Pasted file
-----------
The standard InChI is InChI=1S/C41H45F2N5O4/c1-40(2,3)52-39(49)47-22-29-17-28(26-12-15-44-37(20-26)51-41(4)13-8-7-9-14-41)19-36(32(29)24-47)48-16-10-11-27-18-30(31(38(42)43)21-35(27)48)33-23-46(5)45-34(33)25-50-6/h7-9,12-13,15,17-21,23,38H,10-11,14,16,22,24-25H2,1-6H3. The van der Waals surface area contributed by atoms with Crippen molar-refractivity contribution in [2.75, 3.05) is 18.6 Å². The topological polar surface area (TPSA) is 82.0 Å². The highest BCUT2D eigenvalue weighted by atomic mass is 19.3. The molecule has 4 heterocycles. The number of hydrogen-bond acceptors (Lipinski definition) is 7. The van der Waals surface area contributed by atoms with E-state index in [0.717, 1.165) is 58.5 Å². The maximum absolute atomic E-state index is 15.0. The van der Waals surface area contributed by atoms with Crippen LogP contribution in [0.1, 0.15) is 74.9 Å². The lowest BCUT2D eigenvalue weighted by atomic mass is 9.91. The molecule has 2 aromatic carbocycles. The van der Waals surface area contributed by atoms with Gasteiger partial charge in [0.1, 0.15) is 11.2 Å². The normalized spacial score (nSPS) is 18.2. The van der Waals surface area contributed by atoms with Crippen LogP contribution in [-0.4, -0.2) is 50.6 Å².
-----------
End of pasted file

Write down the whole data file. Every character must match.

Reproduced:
The standard InChI is InChI=1S/C41H45F2N5O4/c1-40(2,3)52-39(49)47-22-29-17-28(26-12-15-44-37(20-26)51-41(4)13-8-7-9-14-41)19-36(32(29)24-47)48-16-10-11-27-18-30(31(38(42)43)21-35(27)48)33-23-46(5)45-34(33)25-50-6/h7-9,12-13,15,17-21,23,38H,10-11,14,16,22,24-25H2,1-6H3. The van der Waals surface area contributed by atoms with Crippen molar-refractivity contribution in [2.75, 3.05) is 18.6 Å². The topological polar surface area (TPSA) is 82.0 Å². The highest BCUT2D eigenvalue weighted by atomic mass is 19.3. The molecule has 4 heterocycles. The number of hydrogen-bond acceptors (Lipinski definition) is 7. The van der Waals surface area contributed by atoms with E-state index in [0.717, 1.165) is 58.5 Å². The maximum absolute atomic E-state index is 15.0. The van der Waals surface area contributed by atoms with Crippen LogP contribution in [0.1, 0.15) is 74.9 Å². The lowest BCUT2D eigenvalue weighted by atomic mass is 9.91. The molecule has 2 aromatic carbocycles. The van der Waals surface area contributed by atoms with Gasteiger partial charge in [0.1, 0.15) is 11.2 Å². The normalized spacial score (nSPS) is 18.2. The van der Waals surface area contributed by atoms with Crippen LogP contribution in [-0.4, -0.2) is 50.6 Å².